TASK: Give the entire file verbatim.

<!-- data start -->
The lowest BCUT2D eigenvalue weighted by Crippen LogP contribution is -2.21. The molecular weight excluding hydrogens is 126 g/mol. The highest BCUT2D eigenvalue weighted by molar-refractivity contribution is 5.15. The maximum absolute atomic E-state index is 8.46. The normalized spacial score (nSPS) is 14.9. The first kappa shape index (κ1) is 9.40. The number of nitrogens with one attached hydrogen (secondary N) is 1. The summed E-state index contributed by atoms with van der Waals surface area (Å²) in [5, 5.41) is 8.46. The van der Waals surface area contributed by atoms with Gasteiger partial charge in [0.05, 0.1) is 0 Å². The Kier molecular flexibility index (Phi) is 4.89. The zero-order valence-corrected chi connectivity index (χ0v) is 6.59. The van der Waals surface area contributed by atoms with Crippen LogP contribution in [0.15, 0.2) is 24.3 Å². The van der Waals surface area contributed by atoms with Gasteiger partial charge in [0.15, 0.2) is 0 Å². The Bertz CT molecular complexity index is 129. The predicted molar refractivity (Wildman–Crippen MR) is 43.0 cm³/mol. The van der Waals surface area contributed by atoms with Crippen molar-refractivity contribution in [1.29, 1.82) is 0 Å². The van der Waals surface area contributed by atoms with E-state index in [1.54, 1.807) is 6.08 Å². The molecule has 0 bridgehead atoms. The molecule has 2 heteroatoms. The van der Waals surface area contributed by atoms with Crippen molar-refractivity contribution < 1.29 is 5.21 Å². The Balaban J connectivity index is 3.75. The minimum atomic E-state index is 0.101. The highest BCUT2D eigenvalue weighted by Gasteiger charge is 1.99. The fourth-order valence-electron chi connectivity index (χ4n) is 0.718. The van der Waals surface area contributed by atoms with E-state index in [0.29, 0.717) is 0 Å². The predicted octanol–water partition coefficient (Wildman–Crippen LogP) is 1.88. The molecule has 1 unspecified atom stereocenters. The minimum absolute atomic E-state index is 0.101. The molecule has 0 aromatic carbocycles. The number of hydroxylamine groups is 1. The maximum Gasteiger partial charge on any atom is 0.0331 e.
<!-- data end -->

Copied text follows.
The lowest BCUT2D eigenvalue weighted by Crippen LogP contribution is -2.21. The molecular weight excluding hydrogens is 126 g/mol. The highest BCUT2D eigenvalue weighted by molar-refractivity contribution is 5.15. The maximum absolute atomic E-state index is 8.46. The normalized spacial score (nSPS) is 14.9. The first kappa shape index (κ1) is 9.40. The number of nitrogens with one attached hydrogen (secondary N) is 1. The summed E-state index contributed by atoms with van der Waals surface area (Å²) in [5, 5.41) is 8.46. The van der Waals surface area contributed by atoms with Gasteiger partial charge in [0.05, 0.1) is 0 Å². The Kier molecular flexibility index (Phi) is 4.89. The zero-order valence-corrected chi connectivity index (χ0v) is 6.59. The van der Waals surface area contributed by atoms with Crippen LogP contribution in [0.15, 0.2) is 24.3 Å². The van der Waals surface area contributed by atoms with Gasteiger partial charge in [0.15, 0.2) is 0 Å². The Bertz CT molecular complexity index is 129. The predicted molar refractivity (Wildman–Crippen MR) is 43.0 cm³/mol. The van der Waals surface area contributed by atoms with Crippen molar-refractivity contribution in [1.29, 1.82) is 0 Å². The van der Waals surface area contributed by atoms with E-state index in [1.54, 1.807) is 6.08 Å². The molecule has 0 bridgehead atoms. The molecule has 2 heteroatoms. The van der Waals surface area contributed by atoms with Crippen molar-refractivity contribution < 1.29 is 5.21 Å². The Balaban J connectivity index is 3.75. The minimum atomic E-state index is 0.101. The highest BCUT2D eigenvalue weighted by Gasteiger charge is 1.99. The fourth-order valence-electron chi connectivity index (χ4n) is 0.718. The van der Waals surface area contributed by atoms with E-state index in [0.29, 0.717) is 0 Å². The predicted octanol–water partition coefficient (Wildman–Crippen LogP) is 1.88. The molecule has 1 unspecified atom stereocenters. The minimum absolute atomic E-state index is 0.101. The molecule has 0 aromatic carbocycles. The number of hydroxylamine groups is 1. The maximum Gasteiger partial charge on any atom is 0.0331 e.